Sen. Vincent J. Fumo

District Office

1208 Tasker Street
Phila, PA 19148

Harrisburg Office

545 Main Capitol
Hbg, PA 17120




Mr. President,

One of the favorite sayings of this governor is “Sunlight is the best disinfectant.” He and his spin doctors use that line all the time when they give interviews, as they are so fond of doing, to talk about how openly they are running the government.

Sunlight is the best disinfectant. So it’s no wonder that they kept this bill in the dark up to the very last minute. It needs disinfectant so badly that you can already smell it all the way to the Ohio border.

Even after the Republicans brought this out of the closet less than 24 hours ago and railroaded it through the House, they still weren’t being honest about it. As they sit here today prepared to railroad it through the Senate, they still aren’t being open about what this bill does or about the number of dollars it will provide.

They are trying to sell it as help for the Philadelphia School District, when in fact it nothing more than a political patronage grab.

That power grab is made worse by the cynical ploy of using Philadelphia school children for political cover.

There is no meaningful financial assistance for the Philadelphia School District in this legislation. The numbers are phony and the intent of the bill is phony.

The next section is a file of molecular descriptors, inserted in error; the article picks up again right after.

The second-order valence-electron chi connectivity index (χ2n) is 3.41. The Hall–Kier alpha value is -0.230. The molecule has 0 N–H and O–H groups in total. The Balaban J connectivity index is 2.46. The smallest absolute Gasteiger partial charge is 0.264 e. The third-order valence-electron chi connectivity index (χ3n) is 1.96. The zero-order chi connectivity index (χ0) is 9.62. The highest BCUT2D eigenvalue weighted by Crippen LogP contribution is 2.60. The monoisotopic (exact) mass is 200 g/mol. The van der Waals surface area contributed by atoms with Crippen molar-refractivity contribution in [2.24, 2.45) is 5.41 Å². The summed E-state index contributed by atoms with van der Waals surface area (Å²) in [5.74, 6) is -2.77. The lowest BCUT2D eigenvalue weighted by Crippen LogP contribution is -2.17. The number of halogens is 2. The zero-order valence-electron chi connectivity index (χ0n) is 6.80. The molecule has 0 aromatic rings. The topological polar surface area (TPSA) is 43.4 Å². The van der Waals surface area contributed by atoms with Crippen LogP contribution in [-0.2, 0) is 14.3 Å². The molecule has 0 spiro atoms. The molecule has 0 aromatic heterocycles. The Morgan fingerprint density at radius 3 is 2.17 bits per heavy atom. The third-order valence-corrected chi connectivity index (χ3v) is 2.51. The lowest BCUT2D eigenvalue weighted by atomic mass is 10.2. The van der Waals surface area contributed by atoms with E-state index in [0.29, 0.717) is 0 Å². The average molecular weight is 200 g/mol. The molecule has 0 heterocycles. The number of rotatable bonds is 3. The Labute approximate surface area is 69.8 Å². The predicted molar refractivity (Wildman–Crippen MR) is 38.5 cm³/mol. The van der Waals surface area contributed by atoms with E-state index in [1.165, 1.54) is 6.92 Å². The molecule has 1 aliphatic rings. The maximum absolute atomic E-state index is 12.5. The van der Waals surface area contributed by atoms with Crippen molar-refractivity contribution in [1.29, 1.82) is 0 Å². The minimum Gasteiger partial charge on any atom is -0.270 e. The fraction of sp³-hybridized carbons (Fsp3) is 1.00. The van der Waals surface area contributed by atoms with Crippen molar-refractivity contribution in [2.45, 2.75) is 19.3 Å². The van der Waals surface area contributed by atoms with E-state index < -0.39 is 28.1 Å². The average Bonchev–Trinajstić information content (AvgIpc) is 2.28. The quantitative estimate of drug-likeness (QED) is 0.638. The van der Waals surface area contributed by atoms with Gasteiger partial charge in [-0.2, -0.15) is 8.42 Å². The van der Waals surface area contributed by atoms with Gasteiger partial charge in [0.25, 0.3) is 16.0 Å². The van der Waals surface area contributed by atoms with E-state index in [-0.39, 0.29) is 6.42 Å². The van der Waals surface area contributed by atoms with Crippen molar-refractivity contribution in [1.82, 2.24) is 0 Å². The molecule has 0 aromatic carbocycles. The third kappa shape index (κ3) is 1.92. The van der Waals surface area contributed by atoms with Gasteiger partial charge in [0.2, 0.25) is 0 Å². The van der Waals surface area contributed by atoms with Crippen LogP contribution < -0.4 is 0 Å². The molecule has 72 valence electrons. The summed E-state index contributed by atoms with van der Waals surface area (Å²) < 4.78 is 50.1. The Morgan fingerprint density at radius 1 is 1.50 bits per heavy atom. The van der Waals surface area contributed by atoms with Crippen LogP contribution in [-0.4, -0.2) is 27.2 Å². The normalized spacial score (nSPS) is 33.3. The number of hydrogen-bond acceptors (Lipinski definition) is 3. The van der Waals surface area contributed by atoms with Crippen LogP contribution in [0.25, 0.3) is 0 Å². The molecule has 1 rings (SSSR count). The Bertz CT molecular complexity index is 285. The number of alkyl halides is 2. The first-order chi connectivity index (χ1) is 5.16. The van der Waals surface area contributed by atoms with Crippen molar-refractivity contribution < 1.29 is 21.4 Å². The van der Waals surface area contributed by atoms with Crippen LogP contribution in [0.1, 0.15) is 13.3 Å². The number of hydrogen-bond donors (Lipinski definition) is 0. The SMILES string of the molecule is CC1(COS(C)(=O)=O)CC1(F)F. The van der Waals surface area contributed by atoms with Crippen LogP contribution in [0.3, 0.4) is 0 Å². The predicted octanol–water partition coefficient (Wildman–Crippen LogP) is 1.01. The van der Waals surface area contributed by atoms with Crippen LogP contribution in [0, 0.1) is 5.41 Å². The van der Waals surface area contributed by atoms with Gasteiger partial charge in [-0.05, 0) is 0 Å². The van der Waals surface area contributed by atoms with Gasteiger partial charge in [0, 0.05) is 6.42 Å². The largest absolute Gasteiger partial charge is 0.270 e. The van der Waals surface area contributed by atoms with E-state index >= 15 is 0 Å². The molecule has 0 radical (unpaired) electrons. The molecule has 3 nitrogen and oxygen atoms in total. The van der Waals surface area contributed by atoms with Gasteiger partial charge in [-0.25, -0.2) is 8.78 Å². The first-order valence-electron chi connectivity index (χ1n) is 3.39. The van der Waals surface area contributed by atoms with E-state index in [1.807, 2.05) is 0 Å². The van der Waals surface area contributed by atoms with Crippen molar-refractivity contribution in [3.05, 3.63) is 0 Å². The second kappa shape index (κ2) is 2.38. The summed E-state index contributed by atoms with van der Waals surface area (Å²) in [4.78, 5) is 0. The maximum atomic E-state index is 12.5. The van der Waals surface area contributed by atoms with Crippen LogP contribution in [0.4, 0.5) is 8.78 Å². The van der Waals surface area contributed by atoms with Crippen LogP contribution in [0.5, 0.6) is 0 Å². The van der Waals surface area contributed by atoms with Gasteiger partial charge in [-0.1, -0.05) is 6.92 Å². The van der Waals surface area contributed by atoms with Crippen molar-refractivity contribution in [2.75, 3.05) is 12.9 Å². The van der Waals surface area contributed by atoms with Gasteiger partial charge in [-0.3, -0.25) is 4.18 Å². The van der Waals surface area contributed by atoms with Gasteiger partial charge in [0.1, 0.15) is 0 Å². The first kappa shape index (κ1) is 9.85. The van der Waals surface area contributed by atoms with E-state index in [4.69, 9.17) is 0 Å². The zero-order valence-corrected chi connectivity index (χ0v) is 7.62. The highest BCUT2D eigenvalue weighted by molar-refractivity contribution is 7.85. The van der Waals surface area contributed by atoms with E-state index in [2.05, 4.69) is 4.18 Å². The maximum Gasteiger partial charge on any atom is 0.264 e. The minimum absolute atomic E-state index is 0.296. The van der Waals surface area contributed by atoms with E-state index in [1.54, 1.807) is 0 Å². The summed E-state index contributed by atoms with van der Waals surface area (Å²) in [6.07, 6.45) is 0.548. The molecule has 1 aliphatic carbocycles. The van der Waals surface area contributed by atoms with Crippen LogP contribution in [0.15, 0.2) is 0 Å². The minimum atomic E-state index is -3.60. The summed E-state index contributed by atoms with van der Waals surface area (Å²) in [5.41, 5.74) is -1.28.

According to our understanding, the money they claim they are diverting from the parking authority to the schools, about 45 million dollars by some calculations, is contractually obligated because of parking authority bonds. The real excess revenue, which the parking authority holds for operational purposes, is only about $3 million.

Whether it’s $45 million or $3 million, keep in mind that it doesn’t really address the school district’s $200 million plus deficit. But it’s probably $3 million.

The second possible scenario is this: Let’s say they somehow can figure out legally how to get their hands on $45 million and transfer it to the school district. That money is part of the city budget. Some of it is dedicated to the PICA 5-year plan for city finances. So it has a negative impact on the city’s financial solvency.

This is a hoax that doesn’t help the school district at all.
This comes at a time when the governor was proclaiming that he wanted to be a partner with the city in addressing the quality of education in Philadelphia.

Or did he just want to give that impression until the GOP convention had left town?

Let’s quickly look at how we got to this sorry state of affairs.

For years, the Philadelphia School District has been pleading with Republicans to meet their obligations to the children of the city, as well as children in other poor school districts around the state. For years the Philadelphia schools have cut back programs, tightened their budgets, put up with leaking ceilings and outdated textbooks.

When the city finally said its financial crisis was so bad that it might not be able to keep the schools open a few years ago, the governor and his Republican colleagues in the legislature made a big show of passing a school takeover law.

“We won’t let you lock the children of Philadelphia out of the classroom” they thumped their chests and said. “We’ll come down from Harrisburg and run the schools.”